There is much for the world to be pessimistic about these days. The double crises of the Ebola outbreak in West Africa and Islamic extremism in the Middle East, for example, pose real dangers. So it says much for the one-day United Nations summit on climate change, held in New York City last week, that not only did it receive widespread media coverage, but also the enduring message sent by the meeting was one of optimism.
There have been enough ‘turning points’ in the politics of the effort to curb global warming to send anyone dizzy. That is the narrative the story demands: incremental progress is boring; grand gestures are preferred. Every meeting and announcement is the most important, at least since the previous one.
The politics and the science of climate change have long since parted company. The science demands political action to aggressively curb greenhouse-gas emissions. The politics, as the saying goes, is a bit more complicated than that. But it is politics, not science, that offers the opportunity for intervention. (The science, of course, can help to guide policy, as is explained in a Comment on page 30 on the absurdity of the 2 °C target for global temperature rise.)
If last week’s meeting marked a political turning point (and these things are best judged from a distance), then it came with the first signs that the world’s largest economies (and worst polluters) are at long last forging an alliance. Even so, the message that seeped from many speeches and presentations was sobering: the combustion of fossil fuels that powers mobility and production in the globalized economy and that keeps our homes warm will probably lead to greater climate change than civilization can easily handle. There is no easy way out of that situation. But although time is running out, the world is not yet doomed.
One lesson, at least, does seem to have been learnt. The top-down approach to emissions reductions — binding caps and legally mandated targets for cuts — is a logical response to the climate problem, but an unworkable one. Global warming is a real and omnipresent risk, but it proceeds slowly and is essentially unobservable to the general public. Unlike escalating epidemics or savage acts of terrorism, a shifting climate has not forced societies and policy-makers to make it a priority. Despite headlines about extreme weather, that is unlikely to change.
“The ultimate goal of closing the door on the fossil-fuel age seems far off.”
Given this political reality, if a new global agreement to tackle climate change is to be agreed by the end of next year — as the UN schedule dictates — then it cannot follow the top-down model of the Kyoto Protocol. But the legal architecture and modes of operation of a contrasting ‘bottom-up’ agreement remain to be defined. Parties to the United Nations Framework Convention on Climate Change must yet resolve such thorny issues as compliance, verification of reported emissions, and rules of emissions trading. Such technicalities, which often prove to be pitfalls, do matter. But if China, the United States and the European Union — the world’s largest emitters — pull together as they have promised, then a meaningful international climate agreement is well within reach.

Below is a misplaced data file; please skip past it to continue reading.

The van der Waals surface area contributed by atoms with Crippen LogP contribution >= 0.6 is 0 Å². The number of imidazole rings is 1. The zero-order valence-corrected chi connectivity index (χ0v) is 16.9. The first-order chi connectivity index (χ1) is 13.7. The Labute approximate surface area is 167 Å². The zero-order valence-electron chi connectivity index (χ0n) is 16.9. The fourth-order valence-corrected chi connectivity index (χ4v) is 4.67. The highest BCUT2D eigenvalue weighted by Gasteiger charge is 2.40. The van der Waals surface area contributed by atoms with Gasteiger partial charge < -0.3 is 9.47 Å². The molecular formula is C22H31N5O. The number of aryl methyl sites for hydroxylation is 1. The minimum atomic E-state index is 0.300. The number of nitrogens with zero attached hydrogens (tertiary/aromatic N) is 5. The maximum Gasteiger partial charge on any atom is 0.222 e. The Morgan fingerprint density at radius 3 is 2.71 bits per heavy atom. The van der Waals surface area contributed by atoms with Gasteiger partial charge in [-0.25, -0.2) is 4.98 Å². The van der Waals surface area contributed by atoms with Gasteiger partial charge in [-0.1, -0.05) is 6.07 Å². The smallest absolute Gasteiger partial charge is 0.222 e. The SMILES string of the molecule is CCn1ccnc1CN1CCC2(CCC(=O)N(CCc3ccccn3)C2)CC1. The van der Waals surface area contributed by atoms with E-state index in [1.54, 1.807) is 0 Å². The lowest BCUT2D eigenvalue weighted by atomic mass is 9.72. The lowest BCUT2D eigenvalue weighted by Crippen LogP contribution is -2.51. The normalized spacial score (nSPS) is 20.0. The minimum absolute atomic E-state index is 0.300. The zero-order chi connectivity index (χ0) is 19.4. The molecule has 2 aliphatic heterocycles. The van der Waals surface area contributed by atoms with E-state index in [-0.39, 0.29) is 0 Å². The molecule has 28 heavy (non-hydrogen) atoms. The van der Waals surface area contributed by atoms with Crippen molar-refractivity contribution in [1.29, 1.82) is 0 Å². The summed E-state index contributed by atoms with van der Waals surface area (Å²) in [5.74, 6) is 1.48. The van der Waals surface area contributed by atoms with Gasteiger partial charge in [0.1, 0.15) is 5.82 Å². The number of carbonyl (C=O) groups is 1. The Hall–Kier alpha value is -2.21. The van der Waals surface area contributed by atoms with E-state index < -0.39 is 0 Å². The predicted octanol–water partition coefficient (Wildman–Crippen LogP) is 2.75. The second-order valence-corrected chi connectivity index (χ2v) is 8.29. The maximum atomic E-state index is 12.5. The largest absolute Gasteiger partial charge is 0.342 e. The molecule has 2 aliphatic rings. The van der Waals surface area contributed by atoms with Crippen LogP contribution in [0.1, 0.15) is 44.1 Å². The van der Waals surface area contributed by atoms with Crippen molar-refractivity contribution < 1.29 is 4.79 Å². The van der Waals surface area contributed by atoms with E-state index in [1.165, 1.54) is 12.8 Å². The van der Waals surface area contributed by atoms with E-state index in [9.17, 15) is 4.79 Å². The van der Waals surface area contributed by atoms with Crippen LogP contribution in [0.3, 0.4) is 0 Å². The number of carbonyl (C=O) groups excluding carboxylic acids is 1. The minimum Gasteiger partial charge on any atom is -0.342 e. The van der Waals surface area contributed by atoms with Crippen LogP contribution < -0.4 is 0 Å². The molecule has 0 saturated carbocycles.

Will such an agreement limit warming to 2 °C? Almost certainly not. Will it respond appropriately to the scientific evidence of the scale of the likely threat? Definitely not. Is it the best the world can do? Probably.
Regardless of its specifics and legal force, however, a climate agreement will not ‘save the world’, but nor would a failure of the Paris climate summit in December 2015 automatically mean Armageddon.
The binary rhetoric that campaigners tend to apply in environmental matters does not do justice to the complexity of the task at hand. It would be too easy to blame this or that government for not doing enough when man-made climate change is really the result of collective economic activities, past and present, that cannot be broken like a habit. Key to coming to terms with the unprecedented dilemma we face is effective international cooperation across all aspects of economic and social life, with the ultimate goal of closing the door on the fossil-fuel age.
That goal seems far off, given the continued lure of oil and gas and the huge amount of ‘locked-in’ emissions from the army of new coal-powered plants in China and elsewhere. And the world population keeps growing: by mid-century, when global emissions will already need to have declined substantially to avoid excessive warming, billions of ‘consumers’ in Africa and Asia will remain trapped in the fossil-fuel age regardless of the low-carbon technologies that might then be available — unless they are helped out of poverty. Rich countries, meanwhile, must improve their public transport systems, encourage energy-saving construction and invest in grids and energy-storage technology that can accommodate the ebb and flow of electricity from renewable sources. Without these and countless other steps, any climate agreement will ultimately fall short.
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